How innovative is Brexit? – By Obi Egbunike, Innovation Advisor Newable
The previous article in this series looked at some of the key investment strands being supported by Innovate UK. This article looks at whether all this might be undone by Brexit.
A crucial moment of opportunity
One of the key panel discussions at Innovate 2016 focused on the evolution of the innovation landscape within the UK. Sir John Kingman, Head of UK Research and Innovation (UKRI), emphasized the current critical moment of opportunity presented to the UK as a consequence of the Brexit vote. He argued that the question, “what are going to be the critical building blocks of the economic future of the UK outside the EU needed well thought through strategies which should ideally underpin the new industrial strategy being developed by Greg Clarke the Minister. Other contributions from panellists suggested that a new industrial strategy needs to be built upon the three 3 factors that have made, and will continue to make the UK a good place to invest. These are the UK’s world class strength in technology search from both the academic and business sectors; the genuine range advanced industrial clusters thriving currently; and, the UK’s openness to innovation, investments and collaborative partnerships with international partners.
A “well spring” of innovation
Some participants called for transparency, accuracy and a greater sense of certainty in projections, plans and actions when considering BREXIT. Greg Clark 1, the Business and Energy Secretary, commented in his address that making sure that Britain continues to be a beacon of competitiveness now and in the future is a priority for the government, through the implementation of a long term Industrial Strategy which would be a “well spring of innovation that could and should…irrigate the whole of the British economy”. In line with similar assertions from earlier speakers, Mr Clark stated the need for leading edge industrial sectors, a skilled workforce, digital infrastructure, world class corporate governance and a focus on regional development in line with their specific strengths in science and innovation.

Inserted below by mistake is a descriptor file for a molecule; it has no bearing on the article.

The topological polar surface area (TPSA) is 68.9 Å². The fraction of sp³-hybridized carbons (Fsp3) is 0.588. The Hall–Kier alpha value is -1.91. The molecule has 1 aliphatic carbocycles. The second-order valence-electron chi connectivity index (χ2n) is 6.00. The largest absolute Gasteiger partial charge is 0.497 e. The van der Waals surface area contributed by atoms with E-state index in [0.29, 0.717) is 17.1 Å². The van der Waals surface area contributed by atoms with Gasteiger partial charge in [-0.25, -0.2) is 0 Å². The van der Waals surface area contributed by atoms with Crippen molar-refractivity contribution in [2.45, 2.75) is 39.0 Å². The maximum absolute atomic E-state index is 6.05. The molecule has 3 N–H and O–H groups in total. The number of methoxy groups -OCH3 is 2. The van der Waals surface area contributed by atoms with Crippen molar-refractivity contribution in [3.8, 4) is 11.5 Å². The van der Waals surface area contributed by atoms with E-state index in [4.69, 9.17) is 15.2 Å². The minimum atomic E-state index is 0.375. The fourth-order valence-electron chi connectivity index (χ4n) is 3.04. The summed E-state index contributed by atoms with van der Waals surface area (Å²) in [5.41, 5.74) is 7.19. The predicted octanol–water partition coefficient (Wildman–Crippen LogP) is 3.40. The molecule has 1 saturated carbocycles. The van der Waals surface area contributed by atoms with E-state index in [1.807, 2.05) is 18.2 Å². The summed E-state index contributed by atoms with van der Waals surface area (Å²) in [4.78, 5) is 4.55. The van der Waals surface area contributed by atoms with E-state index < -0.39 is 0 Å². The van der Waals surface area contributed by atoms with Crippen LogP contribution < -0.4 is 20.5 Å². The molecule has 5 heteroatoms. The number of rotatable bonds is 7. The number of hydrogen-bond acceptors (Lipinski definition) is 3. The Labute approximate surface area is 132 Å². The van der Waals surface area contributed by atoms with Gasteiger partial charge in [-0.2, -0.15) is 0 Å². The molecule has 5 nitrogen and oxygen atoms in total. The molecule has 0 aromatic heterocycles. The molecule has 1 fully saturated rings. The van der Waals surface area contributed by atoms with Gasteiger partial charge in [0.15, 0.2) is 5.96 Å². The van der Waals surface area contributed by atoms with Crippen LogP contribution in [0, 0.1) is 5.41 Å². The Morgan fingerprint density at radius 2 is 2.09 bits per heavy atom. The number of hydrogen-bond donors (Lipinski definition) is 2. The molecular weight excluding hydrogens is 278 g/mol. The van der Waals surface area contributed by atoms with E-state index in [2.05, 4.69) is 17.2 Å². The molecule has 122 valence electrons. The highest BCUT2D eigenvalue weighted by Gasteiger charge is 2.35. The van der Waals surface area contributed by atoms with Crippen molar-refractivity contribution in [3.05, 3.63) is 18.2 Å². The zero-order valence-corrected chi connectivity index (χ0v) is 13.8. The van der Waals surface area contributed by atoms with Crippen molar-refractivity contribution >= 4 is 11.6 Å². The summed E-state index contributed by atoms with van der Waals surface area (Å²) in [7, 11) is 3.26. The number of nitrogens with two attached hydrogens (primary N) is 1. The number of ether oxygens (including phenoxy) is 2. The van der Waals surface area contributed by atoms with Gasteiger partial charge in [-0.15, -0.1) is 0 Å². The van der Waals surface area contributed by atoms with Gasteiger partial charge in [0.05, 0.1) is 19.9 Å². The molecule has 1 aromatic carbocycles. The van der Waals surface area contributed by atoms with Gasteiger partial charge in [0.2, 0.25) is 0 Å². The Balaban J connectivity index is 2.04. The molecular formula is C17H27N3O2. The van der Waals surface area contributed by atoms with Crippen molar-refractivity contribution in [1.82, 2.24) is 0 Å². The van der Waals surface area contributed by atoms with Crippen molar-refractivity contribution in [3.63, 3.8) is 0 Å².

Some other topics discussed included: Next Generation Medicine, Creating a Healthy Future, How to Get Connected and How to Pitch and Win. An important take away from these sessions was an acknowledgement from the participants concerning the growing interaction between universities and businesses. These increasingly sought after collaborative partnerships were identified as being the main driver for the vibrant environment in the UK for incubating innovative products, technologies and services.
This was buttressed by a quick survey of the exhibition participants which revealed that more than 60% of them were university research spin-outs or ideas developed from current and/or former research undertaken by students and staff. It is clear that that companies, including SMEs, are no longer averse to exploring the ‘murky waters’ of fundamental research due to the increasing opportunities for innovative commercial applications with disruptive potentials. Soft or hard Brexit, this trend will only continue to grow stronger.
The third and final piece in this series will identify further themes that are shaping the future of innovation in the UK.